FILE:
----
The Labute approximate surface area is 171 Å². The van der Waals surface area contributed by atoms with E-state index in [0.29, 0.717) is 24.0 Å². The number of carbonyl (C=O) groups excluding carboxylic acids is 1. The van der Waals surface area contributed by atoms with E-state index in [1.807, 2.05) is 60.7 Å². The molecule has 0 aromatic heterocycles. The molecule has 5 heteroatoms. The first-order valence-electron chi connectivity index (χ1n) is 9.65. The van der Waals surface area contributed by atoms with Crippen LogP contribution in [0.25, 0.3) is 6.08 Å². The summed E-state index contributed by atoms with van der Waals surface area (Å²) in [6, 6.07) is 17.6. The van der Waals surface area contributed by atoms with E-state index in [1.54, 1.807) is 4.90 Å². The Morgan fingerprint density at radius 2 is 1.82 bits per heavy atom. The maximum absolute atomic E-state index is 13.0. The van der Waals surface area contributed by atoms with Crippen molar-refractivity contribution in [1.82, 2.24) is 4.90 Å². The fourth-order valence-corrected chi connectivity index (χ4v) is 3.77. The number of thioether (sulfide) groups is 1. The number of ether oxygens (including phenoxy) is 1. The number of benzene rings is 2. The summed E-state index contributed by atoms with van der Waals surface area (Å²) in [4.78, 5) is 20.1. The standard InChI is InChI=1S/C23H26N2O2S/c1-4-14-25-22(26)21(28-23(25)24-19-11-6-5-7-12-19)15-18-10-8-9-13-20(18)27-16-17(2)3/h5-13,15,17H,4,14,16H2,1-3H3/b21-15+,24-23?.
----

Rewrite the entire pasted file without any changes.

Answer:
The Labute approximate surface area is 171 Å². The van der Waals surface area contributed by atoms with E-state index in [0.29, 0.717) is 24.0 Å². The number of carbonyl (C=O) groups excluding carboxylic acids is 1. The van der Waals surface area contributed by atoms with E-state index in [1.807, 2.05) is 60.7 Å². The molecule has 0 aromatic heterocycles. The molecule has 5 heteroatoms. The first-order valence-electron chi connectivity index (χ1n) is 9.65. The van der Waals surface area contributed by atoms with Crippen LogP contribution in [0.25, 0.3) is 6.08 Å². The summed E-state index contributed by atoms with van der Waals surface area (Å²) in [6, 6.07) is 17.6. The van der Waals surface area contributed by atoms with E-state index in [1.54, 1.807) is 4.90 Å². The Morgan fingerprint density at radius 2 is 1.82 bits per heavy atom. The maximum absolute atomic E-state index is 13.0. The van der Waals surface area contributed by atoms with Crippen molar-refractivity contribution in [1.82, 2.24) is 4.90 Å². The fourth-order valence-corrected chi connectivity index (χ4v) is 3.77. The number of thioether (sulfide) groups is 1. The number of ether oxygens (including phenoxy) is 1. The number of benzene rings is 2. The summed E-state index contributed by atoms with van der Waals surface area (Å²) in [4.78, 5) is 20.1. The standard InChI is InChI=1S/C23H26N2O2S/c1-4-14-25-22(26)21(28-23(25)24-19-11-6-5-7-12-19)15-18-10-8-9-13-20(18)27-16-17(2)3/h5-13,15,17H,4,14,16H2,1-3H3/b21-15+,24-23?.